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Gardening column: Pair hybrids with unique container

Copyright 2014 The Associated Press. All rights reserved. This material may not be published, broadcast, rewritten or redistributed.The Associated Press
Friday, February 08, 2013 12:01 am
In spite of the snow on the ground and temperatures ranging from single to slightly double digits, my neighborhood association has chosen to ignore it all and think Spring with a capital S.At a recent meeting, the group made plans to sponsor a “Unique Container Plant” contest in June. As instigator of this idea, I am hoping contestants will first look at all the possibilities stored away in their garages and basements — things that could be considered unique if used as a planter. Of course, the idea is to think outside the professionally produced container and create one of their own.

In an effort to find plants that do well in containers (and there are many), I've found several that will make the Master Gardener judges' jobs very difficult.

After reading this, you might want to add such a contest to the list of activities being planned in your neighborhood or group — or just create something wonderful at your own doorstep. Here are some plant choices that are being touted as new on the market for 2013 and, if combined with bedding plants that compliment, will make container magic:

•Consider the time of year you will be doing a contest. We are doing one in June, so we have to think about the fact that the weather will be warm — too warm for most plants that like cool days and nights, such as pansies, dianthus and spring bulb plants.

•Also, before picking plants, consider whether the location you will place the container is in sun or shade.

•Always make sure the container drains well and is filled with a special mix of soil just for that purpose. As always, whether in a container or in the ground, the condition of your soil will make all the difference with plant performance.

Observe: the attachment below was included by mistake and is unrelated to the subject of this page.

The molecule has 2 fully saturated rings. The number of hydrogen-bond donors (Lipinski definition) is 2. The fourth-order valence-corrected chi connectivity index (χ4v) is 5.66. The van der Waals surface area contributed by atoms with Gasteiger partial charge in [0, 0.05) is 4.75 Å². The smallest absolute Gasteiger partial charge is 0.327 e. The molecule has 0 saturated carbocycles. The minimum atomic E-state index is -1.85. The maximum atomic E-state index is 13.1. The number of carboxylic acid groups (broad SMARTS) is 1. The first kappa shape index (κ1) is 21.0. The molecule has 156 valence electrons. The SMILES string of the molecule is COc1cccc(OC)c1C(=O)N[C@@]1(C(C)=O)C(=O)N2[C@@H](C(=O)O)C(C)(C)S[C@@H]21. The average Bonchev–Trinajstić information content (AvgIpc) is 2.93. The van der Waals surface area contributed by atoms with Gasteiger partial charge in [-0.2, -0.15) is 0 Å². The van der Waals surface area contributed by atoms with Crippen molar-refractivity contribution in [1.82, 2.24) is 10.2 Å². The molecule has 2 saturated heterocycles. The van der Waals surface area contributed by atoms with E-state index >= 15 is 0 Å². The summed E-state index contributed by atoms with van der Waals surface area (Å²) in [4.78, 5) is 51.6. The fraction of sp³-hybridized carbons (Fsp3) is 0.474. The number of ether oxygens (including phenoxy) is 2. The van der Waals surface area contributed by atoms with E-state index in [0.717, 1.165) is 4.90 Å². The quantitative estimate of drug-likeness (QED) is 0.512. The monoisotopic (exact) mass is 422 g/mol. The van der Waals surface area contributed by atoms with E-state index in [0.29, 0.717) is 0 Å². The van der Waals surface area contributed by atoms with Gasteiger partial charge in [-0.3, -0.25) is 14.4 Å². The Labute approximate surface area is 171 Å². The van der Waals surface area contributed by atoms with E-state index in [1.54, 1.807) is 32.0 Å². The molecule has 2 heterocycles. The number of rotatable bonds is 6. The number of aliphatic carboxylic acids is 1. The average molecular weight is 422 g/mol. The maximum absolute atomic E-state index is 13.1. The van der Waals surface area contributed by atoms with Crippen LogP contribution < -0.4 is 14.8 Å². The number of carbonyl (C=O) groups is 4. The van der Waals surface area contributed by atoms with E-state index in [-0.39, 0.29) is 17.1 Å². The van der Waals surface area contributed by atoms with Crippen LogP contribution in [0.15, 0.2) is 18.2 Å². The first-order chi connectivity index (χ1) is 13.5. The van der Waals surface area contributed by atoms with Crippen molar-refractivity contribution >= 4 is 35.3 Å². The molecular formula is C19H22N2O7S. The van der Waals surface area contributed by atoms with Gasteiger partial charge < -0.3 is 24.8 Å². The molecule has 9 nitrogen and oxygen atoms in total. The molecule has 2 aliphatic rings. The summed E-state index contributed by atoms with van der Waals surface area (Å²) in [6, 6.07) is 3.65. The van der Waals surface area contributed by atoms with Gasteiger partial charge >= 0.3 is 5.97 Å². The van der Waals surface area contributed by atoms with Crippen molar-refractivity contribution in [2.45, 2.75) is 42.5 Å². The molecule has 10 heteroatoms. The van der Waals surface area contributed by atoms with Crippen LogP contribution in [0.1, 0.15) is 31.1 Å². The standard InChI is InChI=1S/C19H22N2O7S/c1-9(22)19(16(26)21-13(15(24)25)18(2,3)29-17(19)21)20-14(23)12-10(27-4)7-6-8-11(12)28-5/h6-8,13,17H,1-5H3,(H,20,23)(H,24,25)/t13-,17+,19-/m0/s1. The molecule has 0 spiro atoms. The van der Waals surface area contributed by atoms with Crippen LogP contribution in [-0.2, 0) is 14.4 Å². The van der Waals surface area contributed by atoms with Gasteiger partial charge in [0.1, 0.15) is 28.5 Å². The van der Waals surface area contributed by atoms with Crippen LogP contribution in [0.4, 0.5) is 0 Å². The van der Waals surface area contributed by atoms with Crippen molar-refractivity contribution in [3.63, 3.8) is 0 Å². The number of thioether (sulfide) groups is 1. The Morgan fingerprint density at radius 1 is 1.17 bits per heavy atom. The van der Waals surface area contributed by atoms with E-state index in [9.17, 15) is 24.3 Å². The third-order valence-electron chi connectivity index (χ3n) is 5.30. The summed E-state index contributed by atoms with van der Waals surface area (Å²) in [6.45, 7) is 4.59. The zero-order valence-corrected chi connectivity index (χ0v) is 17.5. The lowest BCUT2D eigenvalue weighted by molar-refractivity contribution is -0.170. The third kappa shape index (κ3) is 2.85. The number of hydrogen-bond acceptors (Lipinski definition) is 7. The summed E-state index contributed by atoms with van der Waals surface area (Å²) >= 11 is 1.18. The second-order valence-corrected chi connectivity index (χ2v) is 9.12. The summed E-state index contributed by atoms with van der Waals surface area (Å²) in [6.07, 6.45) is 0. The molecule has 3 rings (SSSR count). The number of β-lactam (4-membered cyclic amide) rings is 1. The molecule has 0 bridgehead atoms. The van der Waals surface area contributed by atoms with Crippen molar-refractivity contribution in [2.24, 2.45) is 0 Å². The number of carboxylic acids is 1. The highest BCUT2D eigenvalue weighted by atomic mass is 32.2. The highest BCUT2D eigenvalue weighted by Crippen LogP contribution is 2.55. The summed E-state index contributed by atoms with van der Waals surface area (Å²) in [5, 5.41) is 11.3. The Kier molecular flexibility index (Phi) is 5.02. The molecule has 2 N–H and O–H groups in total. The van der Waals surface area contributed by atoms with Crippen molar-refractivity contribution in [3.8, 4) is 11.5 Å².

•Look for “Glamouflage Grape” petunias, which will be new at garden centers. This amazing new variety has variegated foliage that's as eye-catching as the plant's grape-colored flowers. Pack a container full of these boldly colored blooms with lamb's ears and trailing variegated vines and get ready for all the compliments that will come your way. Full sun works best for all these plants.

•Try new “Hot Springs Lobelia.” Normally lobelia doesn't handle the heat well, but this new variety does — so look for this when shopping this spring. There are four colors available, including white, dark blue, lavender-pink and sky blue. You can plant lobelia in sun or part shade.

•“Supercal Artist Rose Petchoa” — you will enjoy this plant. It will give you the best traits of petunia and calibrachoa. This flower works great in containers or the garden and likes sun or part shade.

•“Estrella Pink Star” Verbena likes full sun and has a trailing form that can grow up to 18 inches long with bright pink-and-white blooms covering each plant. The flowers are also popular with butterflies and hummingbirds. This one looks great in hanging baskets or containers.

•If you are into the lime-green-and-white look, here is the one for you — “Lanai Lime Green Verbena.”

These and many more new plants will be in garden centers this year. As with all hybrids, these flowers have been bred to be resistant to disease, pests and difficult weather situations. So, find that unique planter and, with careful planting, watering and regular feeding (especially containers and hanging baskets), you could win the contest hands down.

Jane Ford is an Advanced Master Gardener. Email questions to jaf701@frontier.com. You also can read her What's Bloomin' blog at www.news-sentinel.com. This column is the personal opinion of the writer and does not necessarily reflect the views or opinion of The News-Sentinel.


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